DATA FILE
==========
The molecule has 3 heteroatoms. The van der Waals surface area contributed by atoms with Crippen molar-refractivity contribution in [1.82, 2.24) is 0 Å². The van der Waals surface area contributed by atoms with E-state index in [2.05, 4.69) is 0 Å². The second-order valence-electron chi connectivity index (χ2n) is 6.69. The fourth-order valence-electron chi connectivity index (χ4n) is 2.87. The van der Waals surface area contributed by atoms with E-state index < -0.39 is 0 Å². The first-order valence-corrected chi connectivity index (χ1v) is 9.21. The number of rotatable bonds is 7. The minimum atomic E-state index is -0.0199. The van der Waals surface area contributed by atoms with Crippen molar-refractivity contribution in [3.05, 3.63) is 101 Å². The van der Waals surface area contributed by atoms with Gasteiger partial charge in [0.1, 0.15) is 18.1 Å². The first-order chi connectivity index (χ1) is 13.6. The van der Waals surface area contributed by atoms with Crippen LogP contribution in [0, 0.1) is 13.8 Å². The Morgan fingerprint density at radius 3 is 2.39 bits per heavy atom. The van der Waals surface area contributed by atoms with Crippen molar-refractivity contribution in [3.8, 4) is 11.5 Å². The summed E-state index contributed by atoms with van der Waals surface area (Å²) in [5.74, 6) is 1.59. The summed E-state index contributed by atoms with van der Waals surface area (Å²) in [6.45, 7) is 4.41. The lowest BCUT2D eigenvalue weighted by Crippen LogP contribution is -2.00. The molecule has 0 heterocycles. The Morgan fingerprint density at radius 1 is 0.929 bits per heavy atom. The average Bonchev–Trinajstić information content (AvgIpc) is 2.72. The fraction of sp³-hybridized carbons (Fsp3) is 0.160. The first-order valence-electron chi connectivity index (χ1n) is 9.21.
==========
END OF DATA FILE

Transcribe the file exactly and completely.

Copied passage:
The molecule has 3 heteroatoms. The van der Waals surface area contributed by atoms with Crippen molar-refractivity contribution in [1.82, 2.24) is 0 Å². The van der Waals surface area contributed by atoms with E-state index in [2.05, 4.69) is 0 Å². The second-order valence-electron chi connectivity index (χ2n) is 6.69. The fourth-order valence-electron chi connectivity index (χ4n) is 2.87. The van der Waals surface area contributed by atoms with E-state index < -0.39 is 0 Å². The first-order valence-corrected chi connectivity index (χ1v) is 9.21. The number of rotatable bonds is 7. The minimum atomic E-state index is -0.0199. The van der Waals surface area contributed by atoms with Crippen molar-refractivity contribution in [3.05, 3.63) is 101 Å². The van der Waals surface area contributed by atoms with Gasteiger partial charge in [0.1, 0.15) is 18.1 Å². The first-order chi connectivity index (χ1) is 13.6. The van der Waals surface area contributed by atoms with Crippen LogP contribution in [0, 0.1) is 13.8 Å². The Morgan fingerprint density at radius 3 is 2.39 bits per heavy atom. The van der Waals surface area contributed by atoms with Crippen molar-refractivity contribution in [3.8, 4) is 11.5 Å². The summed E-state index contributed by atoms with van der Waals surface area (Å²) in [5.74, 6) is 1.59. The summed E-state index contributed by atoms with van der Waals surface area (Å²) in [6.45, 7) is 4.41. The lowest BCUT2D eigenvalue weighted by Crippen LogP contribution is -2.00. The molecule has 0 heterocycles. The Morgan fingerprint density at radius 1 is 0.929 bits per heavy atom. The average Bonchev–Trinajstić information content (AvgIpc) is 2.72. The fraction of sp³-hybridized carbons (Fsp3) is 0.160. The first-order valence-electron chi connectivity index (χ1n) is 9.21.